5 ways to use a cold frame in your garden – the greenhouse alternative for small gardens

This is how to do cold frame gardening right

A garden with a cold frame and a greenhouse
(Image credit: Getty Images/Animaflora)

As we’re getting closer to spring, gardening is on our minds more and more. And if you’re looking to start growing crops and plant seedlings soon, then cold frame gardening might be the thing for you. Especially since there are several different ways you can use a cold frame.

Essentially a mini greenhouse in its own right, a cold frame is one of the best plant covers you can invest in and keep in your garden. Mainly because of the many ways it can act as a protection for your plants, while not requiring too much space, making it also one of the best small garden ideas.

We’ve asked our gardening experts to dive deeper into 5 of the best ways to use a cold frame in your garden. And this is what they had to say.

Garden with a cold frame

(Image credit: Getty Images/StockSolutions)

5 ways to use a cold frame in the garden

Firstly, let’s address the elephant in the room – what is cold frame gardening? 

‘A cold frame is a low-to-the-ground enclosure with a transparent roof used to grow and protect plants from harsh weather conditions,’ explains Petar Ivanov, Fantastic Gardeners' gardening and plant expert, touching on one of the ways in which you can use the enclosure. 

Steve Chilton, garden expert at LeisureBench, continues, ‘The transparent roof allows sunlight to come in and keep the plants warm, like a greenhouse.’

It can also be a great DIY greenhouse idea or alternative, especially if you don’t have the space or resources for a full-sized greenhouse. As well as all these other things.

Petar Ivanov portrait
Petar Ivanov

Petar Ivanov is one of the company's top-performing experts and manages over six teams of gardeners, delivering stunning landscape results and fostering a deep connection with nature through his work.

1. Protecting from harsh weather conditions

The UK is prone to some strong rains and winds which might not be ideal for many plants. So those that could be harmed by these extreme conditions would be the ideal candidates for a cold frame.

‘One way is to use it as protection from particularly strong, cold winds and frosts. It offers a sheltered environment for plants which allows them to survive weather conditions that they wouldn't necessarily be able to if out in the open,’ Steve says.

A front garden with a cold frame

(Image credit: Getty Images/Paul Maguire)
Steve Chilton portrait
Steve Chilton

Steve is a passionate and knowledgeable garden expert with several years of experience within the field. As the director of LeisureBench, an industry-leading garden furniture company, Steve has developed strong expertise for all things nature and plants. 

2. Overwintering dormant plants

Some plants go dormant during the winter season and need a safe spot where they can rest and recharge. A cold frame is the ideal place to do just that.

‘You can use it to overwinter dormant plants. In a hollow, cold frame, the ground is used as insulation, and the sun provides warmth, but pockets of cold air that can harm overwintering plants need to be eliminated,’ Petar says.

A garden with a cold frame and a greenhouse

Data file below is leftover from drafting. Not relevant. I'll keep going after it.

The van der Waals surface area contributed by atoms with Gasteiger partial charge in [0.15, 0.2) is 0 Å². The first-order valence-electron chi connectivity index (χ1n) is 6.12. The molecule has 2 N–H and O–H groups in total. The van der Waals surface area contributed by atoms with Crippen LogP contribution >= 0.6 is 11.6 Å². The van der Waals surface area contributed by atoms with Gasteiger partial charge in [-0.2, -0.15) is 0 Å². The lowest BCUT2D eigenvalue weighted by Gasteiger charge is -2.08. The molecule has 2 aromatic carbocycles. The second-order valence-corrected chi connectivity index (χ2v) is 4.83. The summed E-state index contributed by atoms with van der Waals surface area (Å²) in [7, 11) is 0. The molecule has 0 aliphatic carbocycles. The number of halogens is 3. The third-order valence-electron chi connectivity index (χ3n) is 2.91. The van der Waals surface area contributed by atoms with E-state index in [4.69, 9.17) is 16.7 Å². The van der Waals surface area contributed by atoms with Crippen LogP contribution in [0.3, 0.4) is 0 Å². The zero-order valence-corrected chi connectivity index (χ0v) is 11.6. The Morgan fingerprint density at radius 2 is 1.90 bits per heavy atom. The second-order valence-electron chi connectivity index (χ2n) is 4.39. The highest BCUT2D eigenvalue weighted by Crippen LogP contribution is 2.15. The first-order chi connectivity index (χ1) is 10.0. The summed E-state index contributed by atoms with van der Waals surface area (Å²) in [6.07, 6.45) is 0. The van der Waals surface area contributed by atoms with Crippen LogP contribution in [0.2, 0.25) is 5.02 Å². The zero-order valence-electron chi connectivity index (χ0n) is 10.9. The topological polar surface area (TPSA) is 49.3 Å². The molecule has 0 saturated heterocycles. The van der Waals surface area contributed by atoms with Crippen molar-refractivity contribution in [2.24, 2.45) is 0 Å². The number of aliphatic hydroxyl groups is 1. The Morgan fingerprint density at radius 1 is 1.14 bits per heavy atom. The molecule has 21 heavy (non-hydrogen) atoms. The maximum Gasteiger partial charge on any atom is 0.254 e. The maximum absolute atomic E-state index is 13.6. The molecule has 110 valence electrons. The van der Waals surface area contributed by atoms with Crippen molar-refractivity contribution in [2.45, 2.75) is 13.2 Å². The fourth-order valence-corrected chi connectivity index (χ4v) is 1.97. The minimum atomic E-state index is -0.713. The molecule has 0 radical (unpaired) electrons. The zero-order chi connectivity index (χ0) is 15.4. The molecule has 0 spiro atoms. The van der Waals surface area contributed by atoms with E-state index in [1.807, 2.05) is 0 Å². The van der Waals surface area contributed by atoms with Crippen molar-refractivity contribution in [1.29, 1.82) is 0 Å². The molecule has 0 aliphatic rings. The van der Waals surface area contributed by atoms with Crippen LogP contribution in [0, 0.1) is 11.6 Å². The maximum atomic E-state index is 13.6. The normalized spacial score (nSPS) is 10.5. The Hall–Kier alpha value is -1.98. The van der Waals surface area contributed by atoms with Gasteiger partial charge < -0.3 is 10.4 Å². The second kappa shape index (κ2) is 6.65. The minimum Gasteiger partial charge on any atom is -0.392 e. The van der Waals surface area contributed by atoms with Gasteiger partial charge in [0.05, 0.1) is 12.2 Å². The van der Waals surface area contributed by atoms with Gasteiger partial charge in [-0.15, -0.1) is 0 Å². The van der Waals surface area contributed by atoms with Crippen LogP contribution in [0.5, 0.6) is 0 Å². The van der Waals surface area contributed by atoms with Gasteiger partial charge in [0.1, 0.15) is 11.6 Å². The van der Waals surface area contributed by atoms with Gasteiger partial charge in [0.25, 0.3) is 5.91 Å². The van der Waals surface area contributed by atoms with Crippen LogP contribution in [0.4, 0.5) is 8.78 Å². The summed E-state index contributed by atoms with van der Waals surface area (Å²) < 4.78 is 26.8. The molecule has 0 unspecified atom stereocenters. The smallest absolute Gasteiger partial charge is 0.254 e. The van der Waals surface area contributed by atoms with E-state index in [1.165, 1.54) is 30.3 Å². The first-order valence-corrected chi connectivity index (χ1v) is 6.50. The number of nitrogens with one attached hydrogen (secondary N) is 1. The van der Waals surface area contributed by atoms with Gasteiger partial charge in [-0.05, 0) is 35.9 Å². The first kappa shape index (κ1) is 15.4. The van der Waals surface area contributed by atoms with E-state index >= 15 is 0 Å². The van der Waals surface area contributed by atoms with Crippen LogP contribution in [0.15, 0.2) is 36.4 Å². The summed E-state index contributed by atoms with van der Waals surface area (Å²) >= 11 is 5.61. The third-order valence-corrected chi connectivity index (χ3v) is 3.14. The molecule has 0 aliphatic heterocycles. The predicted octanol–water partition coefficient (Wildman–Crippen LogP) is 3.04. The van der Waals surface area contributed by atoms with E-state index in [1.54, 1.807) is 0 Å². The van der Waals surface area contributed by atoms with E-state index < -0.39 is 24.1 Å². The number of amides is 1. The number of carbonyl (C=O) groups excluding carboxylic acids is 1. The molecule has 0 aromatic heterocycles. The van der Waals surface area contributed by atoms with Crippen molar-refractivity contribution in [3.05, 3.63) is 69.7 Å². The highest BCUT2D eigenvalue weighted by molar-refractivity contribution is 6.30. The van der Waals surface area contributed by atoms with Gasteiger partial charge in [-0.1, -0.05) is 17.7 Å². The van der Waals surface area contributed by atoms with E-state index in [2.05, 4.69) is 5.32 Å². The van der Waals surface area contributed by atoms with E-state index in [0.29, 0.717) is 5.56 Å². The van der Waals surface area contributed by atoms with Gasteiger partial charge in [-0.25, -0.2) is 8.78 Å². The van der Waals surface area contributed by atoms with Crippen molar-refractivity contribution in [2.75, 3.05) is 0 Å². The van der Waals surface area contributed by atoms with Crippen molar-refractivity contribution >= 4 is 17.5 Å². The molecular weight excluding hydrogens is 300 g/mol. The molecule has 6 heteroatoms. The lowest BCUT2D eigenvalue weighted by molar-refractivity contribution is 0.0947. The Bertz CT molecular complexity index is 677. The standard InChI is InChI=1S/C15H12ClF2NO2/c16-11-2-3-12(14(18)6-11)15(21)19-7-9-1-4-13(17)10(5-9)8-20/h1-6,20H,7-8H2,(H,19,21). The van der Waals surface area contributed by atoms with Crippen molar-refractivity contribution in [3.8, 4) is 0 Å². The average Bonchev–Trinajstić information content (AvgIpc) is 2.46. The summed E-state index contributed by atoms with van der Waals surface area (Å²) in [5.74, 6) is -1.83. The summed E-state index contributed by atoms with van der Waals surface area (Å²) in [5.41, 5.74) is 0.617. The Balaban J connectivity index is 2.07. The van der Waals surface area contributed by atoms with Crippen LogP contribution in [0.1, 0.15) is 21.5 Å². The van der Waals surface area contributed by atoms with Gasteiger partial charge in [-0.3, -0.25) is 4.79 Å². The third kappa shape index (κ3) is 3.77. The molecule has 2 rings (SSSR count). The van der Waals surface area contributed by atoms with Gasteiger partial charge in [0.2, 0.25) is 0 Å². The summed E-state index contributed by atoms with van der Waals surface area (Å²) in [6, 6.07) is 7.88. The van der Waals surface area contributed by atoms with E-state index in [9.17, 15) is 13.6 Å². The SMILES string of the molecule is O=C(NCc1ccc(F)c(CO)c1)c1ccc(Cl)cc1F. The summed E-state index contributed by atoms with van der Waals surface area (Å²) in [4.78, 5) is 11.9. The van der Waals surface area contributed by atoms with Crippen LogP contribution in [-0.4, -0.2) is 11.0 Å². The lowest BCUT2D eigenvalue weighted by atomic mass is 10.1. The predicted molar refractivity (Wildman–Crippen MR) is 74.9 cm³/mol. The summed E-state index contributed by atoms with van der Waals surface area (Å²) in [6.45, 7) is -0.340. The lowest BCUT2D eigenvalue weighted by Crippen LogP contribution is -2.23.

(Image credit: Getty Images/Mypurgatoryyears)

3. Starting seeding early

Whether you’re looking into how to prepare raised beds for winter or how to grow sweet peas from seed early, cold frame gardening is perfect as it provides the perfect environment for your seeds to start growing while it’s still too cold out.

‘The main way is using it to act as a mini greenhouse, capturing and retaining heat from the sunlight and creating its own microclimate that's warmer than the outside. This allows you to start seeding earlier on in the spring,’ Steve explains.

4. Extending the growing season past frost

While a cold frame can help start a growing season early, it can also extend it and make it last longer than it usually would.

‘A cold frame allows you to continue growing plants later into autumn and sometimes even winter (if weather permits),’ Steve says.

green lawn with cold frame plants and gardening tools

(Image credit: Cold frame, £89.99, Dobbies)

5. Hardening younger, tender plants

‘You can also use it to harden your young seedlings,’ Petar suggests.

This is usually done during spring or early summer to provide a temporary, safe space when transferring more delicate plants from the greenhouse to the open garden environment.


What should I grow in a cold frame?

‘Among the best plants to grow in a cold frame are leaf lettuce, spinach, kale, arugula, beets, carrots, chard, kohlrabi, scallions, parsley, and radishes,’ Petar recommends.

When should I start using a cold frame?

‘You can generally start using a cold frame after the soil is unfrozen, so around the end of winter and beginning of spring, depending on how the season played out,’ Steve says. ‘You can then use the cold frame again in autumn, in order to extend the growing season and protect plants from the first treacherous weather conditions of the colder months.’

So it’s almost time to get your cold frames out now.

News Writer

Sara Hesikova has been Ideal Home’s News Writer since July 2023, bringing the Ideal Home’s readership breaking news stories from the world of home decor and interiors, as well as trend-led pieces, shopping round-ups and more. Graduating from London College of Fashion with a bachelor’s degree in fashion journalism in 2016, she got her start in niche fashion and lifestyle magazines like Glass and Alvar as a writer and editor before making the leap into interiors, working with the likes of 91 Magazine and copywriting for luxury bed linen brand Yves Delorme among others. She feels that fashion and interiors are intrinsically connected – if someone puts an effort into what they wear, they most likely also care about what they surround themselves with.